Miyazaki’s Ponyo makes a splash
Hayao Miyazaki, the mastermind behind Howl’s Moving Castle, Spirited Away, and Totoro, has come out with another beautiful movie to add to his already impressive filmography.
Ponyo is loosely based on Hans Christian Andersen’s tale “The Little Mermaid,” but contains a distinctly Miyazaki-esque touch. The new “mermaid” is a little goldfish named Brunhilda, later renamed Ponyo by the human boy, Sousuke, who finds her and takes her to preschool with him. Ponyo’s father, a sea wizard, is distraught at his daughter’s disappearance and eventually contrives a way to have her return. However, Ponyo doesn’t give up that easily. She drinks one of her father’s magical potions, starts to grow legs and arms, and then uses her newfound powers to free her other goldfish sisters to help her find Sousuke.
Ponyo, as is characteristic of Miyazaki’s films, has an interesting duality between man and nature. Ponyo’s father, it turns out, has forsaken living on land as a human because of the way that humans treat the sea, always polluting it and wreaking havoc with its ecosystem. He instead turns to the ocean as the source of his power and his home. Interestingly, the film explores the relationship between magical and non-magical worlds. While Ponyo is transformed into a girl, she is unable to perform magic, but can do it when she changes back into a goldfish. At the film’s end, she must make the choice of giving up her magic and living on land or keeping it and continuing to live under the sea.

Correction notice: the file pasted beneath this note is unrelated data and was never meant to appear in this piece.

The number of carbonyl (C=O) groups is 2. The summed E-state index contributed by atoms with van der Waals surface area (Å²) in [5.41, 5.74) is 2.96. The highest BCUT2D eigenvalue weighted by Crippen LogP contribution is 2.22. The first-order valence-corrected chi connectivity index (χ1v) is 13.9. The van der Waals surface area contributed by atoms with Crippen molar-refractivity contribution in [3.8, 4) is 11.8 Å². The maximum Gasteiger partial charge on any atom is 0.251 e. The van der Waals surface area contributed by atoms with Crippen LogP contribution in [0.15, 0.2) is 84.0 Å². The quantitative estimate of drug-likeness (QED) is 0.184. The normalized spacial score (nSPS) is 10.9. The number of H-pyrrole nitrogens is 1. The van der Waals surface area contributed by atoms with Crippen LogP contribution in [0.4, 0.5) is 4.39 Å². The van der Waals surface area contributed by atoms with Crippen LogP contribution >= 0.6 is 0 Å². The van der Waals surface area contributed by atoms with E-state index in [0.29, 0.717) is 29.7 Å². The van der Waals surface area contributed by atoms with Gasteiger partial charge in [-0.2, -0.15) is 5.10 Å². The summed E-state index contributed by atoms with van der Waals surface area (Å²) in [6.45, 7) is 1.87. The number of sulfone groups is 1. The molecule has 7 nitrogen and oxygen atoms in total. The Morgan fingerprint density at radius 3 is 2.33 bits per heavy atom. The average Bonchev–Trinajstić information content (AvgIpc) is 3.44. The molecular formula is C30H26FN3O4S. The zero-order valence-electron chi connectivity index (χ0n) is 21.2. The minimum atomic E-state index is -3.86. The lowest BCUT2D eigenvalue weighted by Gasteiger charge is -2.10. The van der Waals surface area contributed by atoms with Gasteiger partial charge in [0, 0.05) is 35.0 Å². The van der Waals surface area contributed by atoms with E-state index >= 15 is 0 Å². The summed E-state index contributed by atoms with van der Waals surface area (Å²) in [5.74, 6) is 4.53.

Fans of mythologies and fairy tales from around the world will delight in the references and roots of magic explored in Ponyo. From classical myths to Japanese folklore to the intriguing inventions of Miyazaki, Ponyo is a feast of characters and enchantment, sure to please viewers looking for a new perspective on modern magic.
While Ponyo is entertaining, movie-goers are advised that, at heart, it is a children’s film. It does not have the same scope as Princess Mononoke or other deeper films of Miyazaki. This doesn’t prevent it from being a good film to watch or a fun experience, but it does mean that older viewers might find themselves wondering why certain things are happening the way they are — such as characters’ laughing at silly jokes, or the little kids’ being so willing to accept the balance between the magical and the mundane.
However, Ponyo allows Miyazaki a chance to exercise some of the whimsicality not seen since his celebrated character Catbus in Totoro. Ponyo’s father moves around in a chariot made of squids; he can summon schools of fish with a wave of his hand; and in order to survive on land and retain his magic, he must keep his feet wet at all times. Ponyo’s character also celebrates the strangeness of the undersea world, whether by her exotic name Brunhilda or by her immediate penchant for ham.
Overall, Ponyo is an admirable addition to Miyazaki’s films. Fans of his work should definitely check the movie out, keeping in mind that it’s much more like a Totoro for this generation than a film that is meant to ask deep questions. It can still be thought-provoking, but it does so on a reduced scale. Viewers be warned, though: the ending song of Ponyo is extremely catchy, if a little too sing-song, and will be stuck in your head for days to come.
As an animated film, Ponyo is highly recommended. Given the glut of computer animation crowding the children’s market at the box office these days, Ponyo’s careful, hand-drawn animation is a rare treat.